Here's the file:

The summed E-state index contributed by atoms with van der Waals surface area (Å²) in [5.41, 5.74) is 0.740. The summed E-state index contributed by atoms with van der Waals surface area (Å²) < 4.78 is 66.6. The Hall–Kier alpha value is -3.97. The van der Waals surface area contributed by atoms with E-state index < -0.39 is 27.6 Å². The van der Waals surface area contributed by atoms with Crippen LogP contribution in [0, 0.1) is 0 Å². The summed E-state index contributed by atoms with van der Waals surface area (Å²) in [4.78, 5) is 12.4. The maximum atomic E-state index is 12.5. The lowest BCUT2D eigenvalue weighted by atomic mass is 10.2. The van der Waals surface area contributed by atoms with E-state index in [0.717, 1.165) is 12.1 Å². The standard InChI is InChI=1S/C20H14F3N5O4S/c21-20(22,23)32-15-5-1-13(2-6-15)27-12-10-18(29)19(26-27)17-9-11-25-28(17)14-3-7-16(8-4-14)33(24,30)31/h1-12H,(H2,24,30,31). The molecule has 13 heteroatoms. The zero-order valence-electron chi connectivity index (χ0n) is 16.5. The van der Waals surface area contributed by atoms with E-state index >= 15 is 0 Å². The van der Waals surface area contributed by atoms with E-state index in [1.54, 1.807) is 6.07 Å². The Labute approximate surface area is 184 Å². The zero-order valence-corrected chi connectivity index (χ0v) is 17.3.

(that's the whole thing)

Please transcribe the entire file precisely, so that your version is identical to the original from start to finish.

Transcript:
The summed E-state index contributed by atoms with van der Waals surface area (Å²) in [5.41, 5.74) is 0.740. The summed E-state index contributed by atoms with van der Waals surface area (Å²) < 4.78 is 66.6. The Hall–Kier alpha value is -3.97. The van der Waals surface area contributed by atoms with E-state index < -0.39 is 27.6 Å². The van der Waals surface area contributed by atoms with Crippen LogP contribution in [0, 0.1) is 0 Å². The summed E-state index contributed by atoms with van der Waals surface area (Å²) in [4.78, 5) is 12.4. The maximum atomic E-state index is 12.5. The lowest BCUT2D eigenvalue weighted by atomic mass is 10.2. The van der Waals surface area contributed by atoms with E-state index in [0.717, 1.165) is 12.1 Å². The standard InChI is InChI=1S/C20H14F3N5O4S/c21-20(22,23)32-15-5-1-13(2-6-15)27-12-10-18(29)19(26-27)17-9-11-25-28(17)14-3-7-16(8-4-14)33(24,30)31/h1-12H,(H2,24,30,31). The molecule has 13 heteroatoms. The zero-order valence-electron chi connectivity index (χ0n) is 16.5. The van der Waals surface area contributed by atoms with E-state index >= 15 is 0 Å². The van der Waals surface area contributed by atoms with E-state index in [1.54, 1.807) is 6.07 Å². The Labute approximate surface area is 184 Å². The zero-order valence-corrected chi connectivity index (χ0v) is 17.3.